Wednesday, November 17, 2010

Ginamos for Sale

Warning: This post is not for the demure :).

“Order ka ginamos? Just text us, we deliver.”

This is what I imagine selling of ginamos would be in the near future. As time and society change, product selling is no longer limited to the stores, tiangge, or display houses. The internet today has now become one of the strongest marketing tools in any industry and any business that is not able to adapt to this change will have hard time keeping up.

And so I predict that even in this so-called “facebook” generation, Anahawnons will always love this humble delicacy that we inherited from our ancestors many generations back in our history. Even those who have reached the furthest islands in the country, or those who have now achieved certain levels of success and are enjoying the greener pastures in the first worlds would, at times, crave for and hope for their love ones back home to send them scoops of ginamos. In fact, I believe that any Anahawnon who does not love ginamos have no absolute bragging rights of being an Anahawnon :).

Most of the "tragic" stories, however, is that ginamos seldom gets through airports and is often confiscated as banned substance :(. I heard though, that with proper packaging, airport authorities may be more tolerant and allow you to check in this most precious merchandise.

As a bio-process engineering major, it is pretty easy to understand why our ancestors resorted to salting rather than cold-storage. Well, first we don’t have winter season so there is no way for our ancestors to discover that fish could be preserved under cold storage, not until freezers and refrigerators arrived in our islands some decades ago. On the other hand, salt is always abundant and cheap; so it is presumed that salting has become the easiest, quickest, and cheapest way of preserving the fish. Then our taste buds got used to the salty taste and we started loving this food.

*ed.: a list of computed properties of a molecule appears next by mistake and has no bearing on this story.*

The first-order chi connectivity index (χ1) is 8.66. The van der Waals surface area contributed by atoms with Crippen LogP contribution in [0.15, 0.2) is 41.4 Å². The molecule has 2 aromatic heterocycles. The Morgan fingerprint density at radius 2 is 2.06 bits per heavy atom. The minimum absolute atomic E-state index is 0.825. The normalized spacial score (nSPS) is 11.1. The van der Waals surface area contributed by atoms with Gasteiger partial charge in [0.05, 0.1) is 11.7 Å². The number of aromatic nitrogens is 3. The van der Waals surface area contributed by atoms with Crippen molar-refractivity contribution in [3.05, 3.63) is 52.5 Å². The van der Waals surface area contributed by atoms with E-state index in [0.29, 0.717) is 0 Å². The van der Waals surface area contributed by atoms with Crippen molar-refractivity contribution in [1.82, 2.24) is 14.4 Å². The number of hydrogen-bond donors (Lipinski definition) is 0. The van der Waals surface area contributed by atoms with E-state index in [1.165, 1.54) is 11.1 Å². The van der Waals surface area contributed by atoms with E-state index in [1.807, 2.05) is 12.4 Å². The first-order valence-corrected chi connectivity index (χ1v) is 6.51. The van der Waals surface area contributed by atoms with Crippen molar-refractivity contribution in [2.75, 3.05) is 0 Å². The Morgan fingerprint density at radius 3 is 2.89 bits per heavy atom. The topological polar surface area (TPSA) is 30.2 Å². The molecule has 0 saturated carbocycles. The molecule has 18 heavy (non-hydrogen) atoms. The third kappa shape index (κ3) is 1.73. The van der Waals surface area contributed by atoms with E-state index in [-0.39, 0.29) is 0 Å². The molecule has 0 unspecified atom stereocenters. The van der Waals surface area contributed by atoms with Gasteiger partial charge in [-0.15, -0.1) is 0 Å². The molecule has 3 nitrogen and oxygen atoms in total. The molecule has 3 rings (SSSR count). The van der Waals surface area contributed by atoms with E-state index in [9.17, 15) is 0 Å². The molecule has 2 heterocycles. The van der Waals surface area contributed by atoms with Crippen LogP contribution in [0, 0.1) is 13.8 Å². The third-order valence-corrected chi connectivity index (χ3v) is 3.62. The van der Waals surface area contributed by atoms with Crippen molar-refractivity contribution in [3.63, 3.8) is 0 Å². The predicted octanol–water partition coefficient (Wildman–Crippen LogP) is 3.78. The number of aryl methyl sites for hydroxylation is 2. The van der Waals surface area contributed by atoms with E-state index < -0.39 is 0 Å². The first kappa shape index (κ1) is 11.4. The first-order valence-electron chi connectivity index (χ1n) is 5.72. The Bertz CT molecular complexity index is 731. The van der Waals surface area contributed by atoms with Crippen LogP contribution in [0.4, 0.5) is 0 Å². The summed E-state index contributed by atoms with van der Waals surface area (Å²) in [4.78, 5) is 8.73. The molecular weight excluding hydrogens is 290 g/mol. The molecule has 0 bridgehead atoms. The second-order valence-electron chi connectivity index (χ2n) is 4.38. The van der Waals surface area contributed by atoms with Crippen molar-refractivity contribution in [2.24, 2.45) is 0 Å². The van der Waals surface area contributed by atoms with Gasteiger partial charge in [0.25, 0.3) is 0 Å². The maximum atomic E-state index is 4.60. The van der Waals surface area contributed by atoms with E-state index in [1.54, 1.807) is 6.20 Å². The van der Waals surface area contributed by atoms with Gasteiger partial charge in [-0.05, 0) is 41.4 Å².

There is no way to be sure whether our ancestors salted the fish to preserve it and learned to like the taste; or it might be the other way around: they may have salted the fish to improve taste and discovered that it could then be preserved by over salting it. There are, however, good reasons to believe that the main purpose of salting is to preserve due to the seasonality of good catches. During summer season, or when it is relatively safe for fishermen to go out into the ocean, there would be plenty of catch, presumably even more than what the people can consume, resulting to surplus. On rainy or stormy seasons, or when the ocean is not so friendly, there would be scarcity. Therefore, there is the need to preserve fish during abundant seasons so they would have food during times of shortage.

Judging on how Anahawnons and people in nearby towns and provinces treat ginamos as a special delicacy, it does look like there is good potential for ginamos in terms of commercialization. We just have to take care of some practices that threaten its very existence. As people become more health conscious, it is then necessary to improve production process, often considered unsanitary, not only by the demure but even by some ordinary consumers. Quality needs to be consistent, scientific studies need to be conducted regarding its implications on consumer health; and with a market that is scattered not only throughout the Philippines, but also in every country in the world where there are Filipinos, there is also the need to overcome the bigger challenge of logistics and packaging.

Enter technologists, entrepreneurs, and investors!

Unja… pila man ka salmon imo? :)